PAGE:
Women now represent 41% of researchers globally, but challenges persist: Elsevier report

21 June 2024 | News

India ranks 3rd globally in growth rate for women’s share of active researchers

image credit- shutterstock

image credit- shutterstock

Elsevier, a global leader in scientific information and analytics with a long-standing commitment to advancing inclusion in research and health, has released its latest report analysing gender equality in research. 

Progress Towards Gender Equality in Research & Innovation – 2024 Review examines inclusion and diversity in career cohorts across intersecting disciplines and geographies, tracking multiple indicators over 20 years. It reveals progress, with women now representing 41% of researchers globally, but also that serious challenges persist in gender equity in research and innovation.

Women researchers in India are more often cited by policy documents than men on average, with respective normalised scores of 0.41 and 0.37 across all subject areas. Within broad scientific areas, women outperform men in Physical Sciences (0.37 versus 0.35), Social Sciences (0.36 versus 0.33), STEM (0.40 versus 0.37) and are on par in Health Sciences (0.52 for both).

Also, although women are underrepresented as inventors on patent applications, they are cited as often as men when focusing on patents citing scientific literature (0.40 for both). Women score higher in Life Sciences (0.36 versus 0.34) and STEM (0.38 versus 0.37).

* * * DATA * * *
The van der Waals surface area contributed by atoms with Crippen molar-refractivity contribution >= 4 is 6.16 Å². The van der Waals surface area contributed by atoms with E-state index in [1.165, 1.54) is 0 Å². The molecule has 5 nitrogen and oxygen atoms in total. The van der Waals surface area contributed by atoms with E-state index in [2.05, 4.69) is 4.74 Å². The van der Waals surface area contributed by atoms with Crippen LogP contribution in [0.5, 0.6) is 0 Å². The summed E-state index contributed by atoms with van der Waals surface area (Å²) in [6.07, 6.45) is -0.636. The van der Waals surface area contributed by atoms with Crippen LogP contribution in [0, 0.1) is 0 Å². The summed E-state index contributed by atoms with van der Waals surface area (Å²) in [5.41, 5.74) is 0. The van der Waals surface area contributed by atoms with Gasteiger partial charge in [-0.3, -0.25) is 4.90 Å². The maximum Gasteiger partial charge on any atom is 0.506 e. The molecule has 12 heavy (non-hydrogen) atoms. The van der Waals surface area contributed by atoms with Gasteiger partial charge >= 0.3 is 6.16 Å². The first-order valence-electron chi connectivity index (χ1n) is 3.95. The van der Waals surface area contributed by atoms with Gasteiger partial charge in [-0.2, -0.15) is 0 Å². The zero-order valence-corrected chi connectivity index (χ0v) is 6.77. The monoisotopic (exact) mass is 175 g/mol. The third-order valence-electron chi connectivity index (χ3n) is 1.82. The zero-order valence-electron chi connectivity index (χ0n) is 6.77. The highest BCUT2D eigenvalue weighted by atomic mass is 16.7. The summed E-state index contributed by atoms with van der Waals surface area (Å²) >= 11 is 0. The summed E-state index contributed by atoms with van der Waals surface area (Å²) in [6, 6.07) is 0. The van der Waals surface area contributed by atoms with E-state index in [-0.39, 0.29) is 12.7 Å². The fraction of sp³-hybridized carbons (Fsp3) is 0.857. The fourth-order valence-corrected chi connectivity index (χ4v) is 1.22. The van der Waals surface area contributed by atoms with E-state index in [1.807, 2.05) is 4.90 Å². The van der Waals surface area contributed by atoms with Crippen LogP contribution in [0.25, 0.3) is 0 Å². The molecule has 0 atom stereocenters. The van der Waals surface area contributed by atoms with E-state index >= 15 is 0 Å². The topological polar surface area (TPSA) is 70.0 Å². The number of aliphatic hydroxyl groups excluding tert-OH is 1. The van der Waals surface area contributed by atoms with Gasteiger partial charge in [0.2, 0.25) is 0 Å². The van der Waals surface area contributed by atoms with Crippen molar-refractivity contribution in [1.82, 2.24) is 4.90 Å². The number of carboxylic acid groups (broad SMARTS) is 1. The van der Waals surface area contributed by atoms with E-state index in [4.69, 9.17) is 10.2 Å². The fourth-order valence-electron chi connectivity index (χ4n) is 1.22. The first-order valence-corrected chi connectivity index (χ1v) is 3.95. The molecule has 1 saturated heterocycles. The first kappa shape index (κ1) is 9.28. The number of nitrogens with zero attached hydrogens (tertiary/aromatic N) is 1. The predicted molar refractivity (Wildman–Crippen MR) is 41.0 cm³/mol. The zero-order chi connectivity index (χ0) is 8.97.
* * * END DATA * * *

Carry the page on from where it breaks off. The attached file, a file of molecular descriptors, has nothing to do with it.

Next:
Women make up nearly half of active researchers in Brazil, Spain, and Italy, and around 40% in the USA and UK. However, women make up 33% in India, now the world’s third largest research producing country; 30% in Egypt; and less than a quarter (22%) of active researchers in Japan.

The report recommends accelerating commitments and actions towards greater gender equity in research; and to stop the decline in participation with rising seniority by prioritising the retention of early-career women researchers into mid and advanced career stages. The report also focuses on developing incentive structures to help women play an equal part in the full research and innovation value chain, including patents.


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